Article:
Kalki’s phone rings.

Another missed call from her mother. This time it comes with a text: “Call me.” Her mother is always asking her to call. Kalki ignores the text and approaches the counter. The boy looks up from his phone.

“I’ll take two salads,” Kalki says.

“Base?” the boy asks.

“Arugula,” she says. The father from the election brochure surely would have ordered the fanciest of leaves.


“Tofu, please.” In case her father is the one from the JC Penney catalog raking leaves, muscles sinewy because he doesn’t eat meat.

“Any toppings? You can pick three.”

She wonders what her father would think of strawberries on a salad. What if he is allergic to edamame? What if the champagne vinaigrette triggers his alcoholism? Kalki always wanted choices in her life, but now there are toppings and ingredients and dressings. Nothing is obvious and everything is up to her to decide. It makes her dizzy with anxiety to imagine the boy mixing up all the ingredients in a bowl as she dictates the order, which will become her father’s first impression of her. She feels the Khalsa curse on her now, its wet, breathing nose on her neck, throbbing with the heart of an animal. She feels the way it is large and small at once, a tent over her life, hiding the sky from her. Even if it had been raining all this time, didn’t she deserve to know? 

Kalki pays for the salads and as she is about to sit down. Her phone rings again and she looks at it immediately, desperate to see the turtles. Again, it’s her mother. Kalki stabs the salad. She knows it in her gut: no one is coming. Kalki wants to scream at someone. Maybe the boy behind the counter. His head is down, towards his screen. No one is looking at her. No one in the world cares about her. If it wasn’t for the curse, she would have a full family. She would know her full self. She wouldn’t be at a salad restaurant, feeling like the only human in the world.

With that thought, even Kalki’s phone stops ringing. Everything is silent, and Kalki tries to get herself to cry. All she feels is numb.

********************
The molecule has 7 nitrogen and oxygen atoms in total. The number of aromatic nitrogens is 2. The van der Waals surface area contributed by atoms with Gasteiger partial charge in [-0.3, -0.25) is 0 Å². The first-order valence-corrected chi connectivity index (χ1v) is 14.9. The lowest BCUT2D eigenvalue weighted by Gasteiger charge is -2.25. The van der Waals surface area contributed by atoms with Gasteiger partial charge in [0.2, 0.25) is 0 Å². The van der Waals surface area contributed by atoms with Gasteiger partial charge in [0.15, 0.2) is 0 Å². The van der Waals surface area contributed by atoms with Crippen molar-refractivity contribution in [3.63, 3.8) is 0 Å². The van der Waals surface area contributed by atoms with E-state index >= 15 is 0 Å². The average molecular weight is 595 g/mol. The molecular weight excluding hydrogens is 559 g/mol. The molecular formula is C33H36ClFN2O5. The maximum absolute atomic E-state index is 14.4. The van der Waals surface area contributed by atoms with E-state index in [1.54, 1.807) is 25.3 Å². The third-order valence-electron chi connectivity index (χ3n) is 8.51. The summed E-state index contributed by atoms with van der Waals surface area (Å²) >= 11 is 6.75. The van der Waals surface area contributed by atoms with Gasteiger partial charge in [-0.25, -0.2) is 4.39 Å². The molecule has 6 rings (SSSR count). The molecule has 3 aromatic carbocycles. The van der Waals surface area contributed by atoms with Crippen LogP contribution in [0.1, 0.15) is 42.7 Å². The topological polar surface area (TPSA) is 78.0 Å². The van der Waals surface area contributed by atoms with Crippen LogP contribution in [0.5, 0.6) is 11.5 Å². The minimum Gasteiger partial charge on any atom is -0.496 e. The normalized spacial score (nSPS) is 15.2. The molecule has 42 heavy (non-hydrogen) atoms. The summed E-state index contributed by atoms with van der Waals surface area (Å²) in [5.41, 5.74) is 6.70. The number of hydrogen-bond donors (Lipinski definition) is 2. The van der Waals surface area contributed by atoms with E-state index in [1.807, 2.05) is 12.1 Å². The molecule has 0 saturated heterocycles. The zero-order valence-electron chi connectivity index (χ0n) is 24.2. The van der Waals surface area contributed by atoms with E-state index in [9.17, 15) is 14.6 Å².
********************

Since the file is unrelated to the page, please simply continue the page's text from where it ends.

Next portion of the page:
Then, the phone vibrates again. She looks at the screen, surprised to see it’s her grandmother. Another call comes in, on top of it. This one is from her great-meemaw. Then, a series of texts.

“Call us, Kalki,” the text reads.

For a moment, Kalki wants to pick up. She wants to tell them exactly where she is, how horrible the salad tastes, and about the soggy, deflated feeling in her chest. She wants to tell her about all the hopes she built up, and how every time she moved, it was to keep from being disappointed by them. She wants to tell her that maybe the curse doesn’t like questions, not because the answers are too hurtful, but because there just are none. For the first time, Kalki appreciates that there is a charm to accepting obscurity as a form of truth. But Kalki is too depleted to form such clean thoughts. She lets the calls ring through. She listens to them ringing on top of each other, steady, firm, and urgent. Kalki doesn’t have anything to say. It’s not because she is choosing to be silent, but because she is bereft of answers.

Kalki leaves the salads on the tables and walks out to the parking lot. She gets in her car, nodding vaguely at her still-ringing phone. She adjusts her rearview mirror and straightens up her back. She doesn’t start her GPS because she knows exactly where to go.

Kalki starts her engine, and she bolts.

Swati Sudarsan is an Indian-American writer from the Midwest. Her work is published in The Rumpus, McSweeney’s Internet Tendency, Catapult, and Denver Quarterly among others. She has been nominated for the Pushcart Prize and Best of the Net, and she was the 2023 recipient of the Bread Loaf Writers’ Conference Katharine Bakeless Nason Award in Fiction. She has received funding and support from the Tin House Workshops, the Kenyon Review, Kweli Journal, and more. She now lives in Brooklyn with her black cat Toothless and works in public health.